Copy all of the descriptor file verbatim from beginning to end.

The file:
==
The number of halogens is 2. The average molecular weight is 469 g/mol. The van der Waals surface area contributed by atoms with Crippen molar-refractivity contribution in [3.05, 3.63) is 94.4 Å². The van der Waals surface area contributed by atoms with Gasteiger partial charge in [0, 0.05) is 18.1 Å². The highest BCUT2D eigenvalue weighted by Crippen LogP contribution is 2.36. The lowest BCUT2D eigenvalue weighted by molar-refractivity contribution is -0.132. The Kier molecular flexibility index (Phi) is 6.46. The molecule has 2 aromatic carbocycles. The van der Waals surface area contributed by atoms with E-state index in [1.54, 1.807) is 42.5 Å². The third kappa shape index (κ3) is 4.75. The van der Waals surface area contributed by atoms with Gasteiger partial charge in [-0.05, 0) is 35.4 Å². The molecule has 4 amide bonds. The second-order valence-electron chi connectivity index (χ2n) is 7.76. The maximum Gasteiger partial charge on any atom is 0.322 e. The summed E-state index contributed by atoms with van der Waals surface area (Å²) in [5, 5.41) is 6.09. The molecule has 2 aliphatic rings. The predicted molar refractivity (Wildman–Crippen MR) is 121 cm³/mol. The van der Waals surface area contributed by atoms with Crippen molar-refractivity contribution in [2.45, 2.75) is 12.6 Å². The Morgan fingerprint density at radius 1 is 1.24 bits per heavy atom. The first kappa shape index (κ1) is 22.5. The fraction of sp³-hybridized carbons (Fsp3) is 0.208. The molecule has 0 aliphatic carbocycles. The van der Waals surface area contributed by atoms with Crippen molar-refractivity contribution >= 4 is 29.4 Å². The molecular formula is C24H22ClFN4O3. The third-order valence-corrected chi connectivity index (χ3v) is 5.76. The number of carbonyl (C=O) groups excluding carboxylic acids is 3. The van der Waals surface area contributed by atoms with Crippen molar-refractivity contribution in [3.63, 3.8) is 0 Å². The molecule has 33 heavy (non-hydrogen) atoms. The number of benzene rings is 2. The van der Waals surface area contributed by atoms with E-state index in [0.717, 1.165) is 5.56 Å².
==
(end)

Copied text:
The number of halogens is 2. The average molecular weight is 469 g/mol. The van der Waals surface area contributed by atoms with Crippen molar-refractivity contribution in [3.05, 3.63) is 94.4 Å². The van der Waals surface area contributed by atoms with Gasteiger partial charge in [0, 0.05) is 18.1 Å². The highest BCUT2D eigenvalue weighted by Crippen LogP contribution is 2.36. The lowest BCUT2D eigenvalue weighted by molar-refractivity contribution is -0.132. The Kier molecular flexibility index (Phi) is 6.46. The molecule has 2 aromatic carbocycles. The van der Waals surface area contributed by atoms with E-state index in [1.54, 1.807) is 42.5 Å². The third kappa shape index (κ3) is 4.75. The van der Waals surface area contributed by atoms with Gasteiger partial charge in [-0.05, 0) is 35.4 Å². The molecule has 4 amide bonds. The second-order valence-electron chi connectivity index (χ2n) is 7.76. The maximum Gasteiger partial charge on any atom is 0.322 e. The summed E-state index contributed by atoms with van der Waals surface area (Å²) in [5, 5.41) is 6.09. The molecule has 2 aliphatic rings. The predicted molar refractivity (Wildman–Crippen MR) is 121 cm³/mol. The van der Waals surface area contributed by atoms with Crippen molar-refractivity contribution in [2.45, 2.75) is 12.6 Å². The Morgan fingerprint density at radius 1 is 1.24 bits per heavy atom. The first kappa shape index (κ1) is 22.5. The fraction of sp³-hybridized carbons (Fsp3) is 0.208. The molecule has 0 aliphatic carbocycles. The van der Waals surface area contributed by atoms with Crippen molar-refractivity contribution >= 4 is 29.4 Å². The molecular formula is C24H22ClFN4O3. The third-order valence-corrected chi connectivity index (χ3v) is 5.76. The number of carbonyl (C=O) groups excluding carboxylic acids is 3. The van der Waals surface area contributed by atoms with Crippen molar-refractivity contribution in [3.63, 3.8) is 0 Å². The molecule has 33 heavy (non-hydrogen) atoms. The number of benzene rings is 2. The van der Waals surface area contributed by atoms with E-state index in [0.717, 1.165) is 5.56 Å².